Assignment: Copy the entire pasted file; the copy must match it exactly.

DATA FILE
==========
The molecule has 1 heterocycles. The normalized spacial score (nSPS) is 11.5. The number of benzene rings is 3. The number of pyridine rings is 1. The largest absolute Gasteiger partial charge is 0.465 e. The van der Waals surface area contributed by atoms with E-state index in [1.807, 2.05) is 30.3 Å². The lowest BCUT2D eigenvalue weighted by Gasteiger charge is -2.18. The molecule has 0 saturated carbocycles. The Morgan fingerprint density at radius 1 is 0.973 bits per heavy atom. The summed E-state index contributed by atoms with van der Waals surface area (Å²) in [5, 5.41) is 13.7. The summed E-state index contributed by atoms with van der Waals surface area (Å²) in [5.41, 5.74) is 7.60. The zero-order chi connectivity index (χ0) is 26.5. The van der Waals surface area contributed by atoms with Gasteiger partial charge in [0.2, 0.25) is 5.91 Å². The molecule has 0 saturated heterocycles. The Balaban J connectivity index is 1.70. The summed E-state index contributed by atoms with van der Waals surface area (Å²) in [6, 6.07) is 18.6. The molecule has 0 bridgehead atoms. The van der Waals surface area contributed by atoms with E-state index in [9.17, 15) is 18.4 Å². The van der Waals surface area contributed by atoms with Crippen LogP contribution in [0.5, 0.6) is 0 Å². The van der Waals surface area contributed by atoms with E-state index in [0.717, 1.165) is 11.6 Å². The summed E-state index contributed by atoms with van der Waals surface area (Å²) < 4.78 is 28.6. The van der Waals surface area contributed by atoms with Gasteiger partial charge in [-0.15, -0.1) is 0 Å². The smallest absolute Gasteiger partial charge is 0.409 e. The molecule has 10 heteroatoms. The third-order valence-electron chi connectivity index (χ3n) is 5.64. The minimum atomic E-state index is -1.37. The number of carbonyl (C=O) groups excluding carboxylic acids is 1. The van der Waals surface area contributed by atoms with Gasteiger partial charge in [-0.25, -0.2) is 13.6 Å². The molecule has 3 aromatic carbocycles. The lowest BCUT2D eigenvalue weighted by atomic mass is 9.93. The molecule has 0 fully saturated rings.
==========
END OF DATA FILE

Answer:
The molecule has 1 heterocycles. The normalized spacial score (nSPS) is 11.5. The number of benzene rings is 3. The number of pyridine rings is 1. The largest absolute Gasteiger partial charge is 0.465 e. The van der Waals surface area contributed by atoms with E-state index in [1.807, 2.05) is 30.3 Å². The lowest BCUT2D eigenvalue weighted by Gasteiger charge is -2.18. The molecule has 0 saturated carbocycles. The Morgan fingerprint density at radius 1 is 0.973 bits per heavy atom. The summed E-state index contributed by atoms with van der Waals surface area (Å²) in [5, 5.41) is 13.7. The summed E-state index contributed by atoms with van der Waals surface area (Å²) in [5.41, 5.74) is 7.60. The zero-order chi connectivity index (χ0) is 26.5. The van der Waals surface area contributed by atoms with Gasteiger partial charge in [0.2, 0.25) is 5.91 Å². The molecule has 0 saturated heterocycles. The Balaban J connectivity index is 1.70. The summed E-state index contributed by atoms with van der Waals surface area (Å²) in [6, 6.07) is 18.6. The molecule has 0 bridgehead atoms. The van der Waals surface area contributed by atoms with E-state index in [9.17, 15) is 18.4 Å². The van der Waals surface area contributed by atoms with Crippen LogP contribution in [0.5, 0.6) is 0 Å². The van der Waals surface area contributed by atoms with E-state index in [0.717, 1.165) is 11.6 Å². The summed E-state index contributed by atoms with van der Waals surface area (Å²) < 4.78 is 28.6. The van der Waals surface area contributed by atoms with Gasteiger partial charge in [-0.15, -0.1) is 0 Å². The smallest absolute Gasteiger partial charge is 0.409 e. The molecule has 10 heteroatoms. The third-order valence-electron chi connectivity index (χ3n) is 5.64. The minimum atomic E-state index is -1.37. The number of carbonyl (C=O) groups excluding carboxylic acids is 1. The van der Waals surface area contributed by atoms with Gasteiger partial charge in [-0.25, -0.2) is 13.6 Å². The molecule has 3 aromatic carbocycles. The lowest BCUT2D eigenvalue weighted by atomic mass is 9.93. The molecule has 0 fully saturated rings.